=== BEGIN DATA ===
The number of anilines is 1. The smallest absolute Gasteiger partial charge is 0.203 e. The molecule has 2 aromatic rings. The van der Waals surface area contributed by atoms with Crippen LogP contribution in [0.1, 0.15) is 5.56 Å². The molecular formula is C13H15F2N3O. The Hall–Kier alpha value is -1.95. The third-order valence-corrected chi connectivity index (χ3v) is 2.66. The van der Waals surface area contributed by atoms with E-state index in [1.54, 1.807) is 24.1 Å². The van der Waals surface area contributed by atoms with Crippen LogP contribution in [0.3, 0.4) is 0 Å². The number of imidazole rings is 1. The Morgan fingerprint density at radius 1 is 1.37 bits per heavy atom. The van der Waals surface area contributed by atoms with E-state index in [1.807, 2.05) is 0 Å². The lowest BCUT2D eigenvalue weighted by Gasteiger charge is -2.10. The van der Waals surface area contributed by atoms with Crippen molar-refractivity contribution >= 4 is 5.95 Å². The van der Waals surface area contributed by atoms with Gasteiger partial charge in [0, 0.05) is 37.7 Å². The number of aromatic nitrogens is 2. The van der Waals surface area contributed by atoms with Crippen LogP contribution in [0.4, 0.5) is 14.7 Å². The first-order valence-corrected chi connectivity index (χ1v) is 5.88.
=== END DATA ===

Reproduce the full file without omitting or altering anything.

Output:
The number of anilines is 1. The smallest absolute Gasteiger partial charge is 0.203 e. The molecule has 2 aromatic rings. The van der Waals surface area contributed by atoms with Crippen LogP contribution in [0.1, 0.15) is 5.56 Å². The molecular formula is C13H15F2N3O. The Hall–Kier alpha value is -1.95. The third-order valence-corrected chi connectivity index (χ3v) is 2.66. The van der Waals surface area contributed by atoms with E-state index in [1.54, 1.807) is 24.1 Å². The van der Waals surface area contributed by atoms with Crippen LogP contribution in [0.3, 0.4) is 0 Å². The number of imidazole rings is 1. The Morgan fingerprint density at radius 1 is 1.37 bits per heavy atom. The van der Waals surface area contributed by atoms with E-state index in [1.807, 2.05) is 0 Å². The lowest BCUT2D eigenvalue weighted by Gasteiger charge is -2.10. The van der Waals surface area contributed by atoms with Crippen molar-refractivity contribution >= 4 is 5.95 Å². The van der Waals surface area contributed by atoms with Gasteiger partial charge in [0, 0.05) is 37.7 Å². The number of aromatic nitrogens is 2. The van der Waals surface area contributed by atoms with Crippen LogP contribution in [0.4, 0.5) is 14.7 Å². The first-order valence-corrected chi connectivity index (χ1v) is 5.88.